In celebration of registering its billionth user, Facebook decided to create and release its first ever television advertisement. Titled “The Things that Connect Us,” the 90 second spot by Weiden+Kennedy features some nice cinematography, but raises a number of questions about the motives, expectations, and intentions of the social media giant.
What is the goal of this particular ad? Is the company looking to encourage more folks to sign up? Roughly 1 out of every 7 people on the planet already have Facebook accounts. Perhaps they are trying to engage their users on a deeper level, leading them to spend more time on the site in hopes of selling more digital ads. On that front, Facebook faces a challenge much larger than engagement; the ads themselves don’t work.
Regardless of the motivation, on a more superficial level, the content of the ad is obviously lacking. The whole effort seems heavy handed and almost egotistical. We are 8+ years into Facebook’s existence, and up until the company going public with what has unfolded as a disastrous IPO in 2012, they had done quite well for themselves. The company’s history is marked with achievement after achievement, but Facebook isn’t the first or, arguably, the best social media network. The central message of the ad is misplaced self-praise as a communication platform that is as good as interacting face to face, as we do in chairs, on airplanes, and over bridges.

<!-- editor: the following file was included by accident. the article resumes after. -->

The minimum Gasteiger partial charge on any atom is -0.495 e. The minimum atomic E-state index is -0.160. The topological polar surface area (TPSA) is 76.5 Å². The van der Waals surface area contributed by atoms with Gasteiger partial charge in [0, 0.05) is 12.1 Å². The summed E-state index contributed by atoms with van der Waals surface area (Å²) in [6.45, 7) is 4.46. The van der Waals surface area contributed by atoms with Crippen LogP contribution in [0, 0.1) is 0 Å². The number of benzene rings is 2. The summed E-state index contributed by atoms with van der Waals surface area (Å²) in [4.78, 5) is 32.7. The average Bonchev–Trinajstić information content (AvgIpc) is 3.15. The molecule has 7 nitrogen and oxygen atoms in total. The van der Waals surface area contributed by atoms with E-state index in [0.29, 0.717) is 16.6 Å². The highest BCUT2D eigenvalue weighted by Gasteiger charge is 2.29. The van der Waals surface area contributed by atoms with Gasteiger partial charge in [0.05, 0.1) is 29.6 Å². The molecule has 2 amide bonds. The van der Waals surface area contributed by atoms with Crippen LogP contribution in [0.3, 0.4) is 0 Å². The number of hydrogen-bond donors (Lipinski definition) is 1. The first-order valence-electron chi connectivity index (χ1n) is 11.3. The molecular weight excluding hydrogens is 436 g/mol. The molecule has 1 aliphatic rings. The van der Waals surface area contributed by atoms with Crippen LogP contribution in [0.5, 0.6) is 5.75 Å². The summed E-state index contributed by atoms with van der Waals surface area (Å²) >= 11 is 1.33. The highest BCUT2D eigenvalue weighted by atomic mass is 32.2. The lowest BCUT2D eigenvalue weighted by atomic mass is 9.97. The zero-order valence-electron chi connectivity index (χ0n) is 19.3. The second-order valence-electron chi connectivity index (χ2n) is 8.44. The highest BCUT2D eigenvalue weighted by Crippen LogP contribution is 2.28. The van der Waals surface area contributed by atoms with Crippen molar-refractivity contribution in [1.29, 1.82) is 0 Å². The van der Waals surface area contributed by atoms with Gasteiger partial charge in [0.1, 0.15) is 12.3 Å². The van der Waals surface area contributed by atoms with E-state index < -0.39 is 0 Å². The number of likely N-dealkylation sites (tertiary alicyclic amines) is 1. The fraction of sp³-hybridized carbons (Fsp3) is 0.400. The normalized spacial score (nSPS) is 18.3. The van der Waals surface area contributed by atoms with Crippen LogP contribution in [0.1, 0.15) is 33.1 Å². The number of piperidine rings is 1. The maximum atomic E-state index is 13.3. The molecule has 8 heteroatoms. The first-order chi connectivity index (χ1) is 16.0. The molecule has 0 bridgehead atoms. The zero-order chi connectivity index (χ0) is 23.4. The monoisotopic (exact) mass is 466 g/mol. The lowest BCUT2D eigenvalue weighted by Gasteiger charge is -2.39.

Marketers watching this ad should also be left wondering what Facebook’s branding is going to look like in future advertising campaigns. With an all white logo at the end, it might be construed that the company is reluctant to put out an ad with the actual Facebook brand (the now iconic blue-colored square containing an “f”). More questions materialize as to what brand equity Facebook has beyond mere recognition at this juncture.
Each of these criticisms is rendered with an understanding that Facebook must discover a business model if it is to survive an imminent social media bubble and keep its stock price afloat. Facebook’s stated intention is to promote the ad using its own suite of ad products, including sponsored stories and log out ads, though the video will also be visible for non-users to see. Registering a billion users is a monumental achievement, but reaching the next billion users will be a herculean task. Whether the ad will help or hurt in the long run is yet to be known.